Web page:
When Jesus saves us from our sins, the life we receive from him is not just the life we will receive after death, when we go to be with him forever. He gives us new life in him right then and there, which is to be lived no longer for ourselves, but for him who gave his life up for us. It is a transformed life of the Spirit of God in new birth of the Spirit. It isn’t like the old life, and it isn’t just a slightly cleaned up version of the old life, either. The change should be like turning the opposite direction from what we had been going and going the other (opposite) way. It should be radical, and it should be obvious that we are not the same as we were before. It doesn’t mean we will be perfect or sinless, but that sin should no longer be our master, but Jesus should be our only Lord (owner-master) of our lives. And, our desire should now be for him, and not for the trappings of this sinful world.
Yet, when we have this heart transformation, and we no longer live how we lived before, and we don’t do the things we used to do with the people of this world, there will be those who will hate us, and who will reject us, and who will persecute us because we will be an offense to them. Sin loves company, so those who choose to continue in sin will no longer be comfortable around those of us who choose to walk in holiness. It is just the nature of the beast. In other words, that is just how things go. People who are walking in sin won’t want to be around those who are not, and so they may even attack us, and kick us out of their lives, so they can go on sinning without any feeling of guilt for their sin. So, we should pray for them.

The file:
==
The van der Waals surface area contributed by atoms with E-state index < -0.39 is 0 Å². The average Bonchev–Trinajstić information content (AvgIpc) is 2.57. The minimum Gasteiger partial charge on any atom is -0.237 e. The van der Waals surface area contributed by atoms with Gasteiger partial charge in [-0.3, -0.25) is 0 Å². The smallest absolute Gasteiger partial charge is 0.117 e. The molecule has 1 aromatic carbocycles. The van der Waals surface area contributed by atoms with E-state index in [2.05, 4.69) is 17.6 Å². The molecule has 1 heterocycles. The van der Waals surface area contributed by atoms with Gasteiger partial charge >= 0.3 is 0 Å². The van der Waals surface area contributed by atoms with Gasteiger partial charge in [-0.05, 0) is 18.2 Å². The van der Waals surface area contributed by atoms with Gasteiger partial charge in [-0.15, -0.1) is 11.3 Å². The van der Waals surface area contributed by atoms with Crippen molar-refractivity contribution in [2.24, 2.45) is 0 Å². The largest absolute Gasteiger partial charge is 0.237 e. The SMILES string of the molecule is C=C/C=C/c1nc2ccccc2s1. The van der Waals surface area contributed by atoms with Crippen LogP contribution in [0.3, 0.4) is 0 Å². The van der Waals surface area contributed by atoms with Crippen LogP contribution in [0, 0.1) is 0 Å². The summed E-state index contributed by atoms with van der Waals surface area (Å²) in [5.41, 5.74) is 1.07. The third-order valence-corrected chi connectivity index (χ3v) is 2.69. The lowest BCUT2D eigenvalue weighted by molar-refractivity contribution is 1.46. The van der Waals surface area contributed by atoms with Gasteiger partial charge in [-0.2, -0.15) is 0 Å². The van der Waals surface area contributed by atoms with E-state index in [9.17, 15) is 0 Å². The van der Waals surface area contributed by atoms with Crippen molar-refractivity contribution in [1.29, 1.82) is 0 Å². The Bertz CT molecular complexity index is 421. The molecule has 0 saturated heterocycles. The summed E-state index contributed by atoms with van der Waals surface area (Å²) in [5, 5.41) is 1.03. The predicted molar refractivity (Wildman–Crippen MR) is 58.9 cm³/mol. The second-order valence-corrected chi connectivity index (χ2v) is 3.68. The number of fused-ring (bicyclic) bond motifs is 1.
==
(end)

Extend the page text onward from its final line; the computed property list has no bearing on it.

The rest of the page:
Your Commandments (vv. 151-152)
But you are near, O Lord,
and all your commandments are true.
Long have I known from your testimonies
that you have founded them forever.
So, what do we do when we are persecuted? We should turn to the Lord for our consolation and our comfort, and we should rest in him and in his love for us. We should also be determined even more to stand on his Word, to speak boldly the gospel of our salvation, and to never compromise our faith or convictions in order to be liked or accepted by other humans. People will fail us, but God and his Word will never fail us. We can count on them always. People will leave us and forsake us, but our God will never leave those who are his. We can count on his complete faithfulness and his continual presence with us, and his guidance and direction in our lives to take us where we need to go. He is our only hope, joy and salvation.
Give Ear to Jesus / An Original Work
Based off Isaiah 55 / February 16, 2016
Call on your Savior.
Seek the Lord while He is near.
Let the wicked forsake his way;
Turn to the Lord.
God will have mercy.
He’ll forgive you of your sin.
He will freely pardon you
And give peace within.
Turn from your sin, follow Jesus,
Be cleansed from sin.
Give ear to Jesus.
Come to Him. Your soul will live.
Listen to Him speaking to you:
“Eat what is good.”
If you are thirsty,
Come to Jesus, drink from Him.
Drink His Spirit given to you.
Be born again.
Listen to Him. Do what He says.
Rejoice in Him.
God’s Word, eternal,
Will achieve what He desires.
He is willing none should perish,
Saved by His blood.
Share now the gospel.
Jesus died so we’d go free.
Walk in vict’ry,
Free from your sin, eternally.
Die to sin, and live to Jesus.
In Him believe.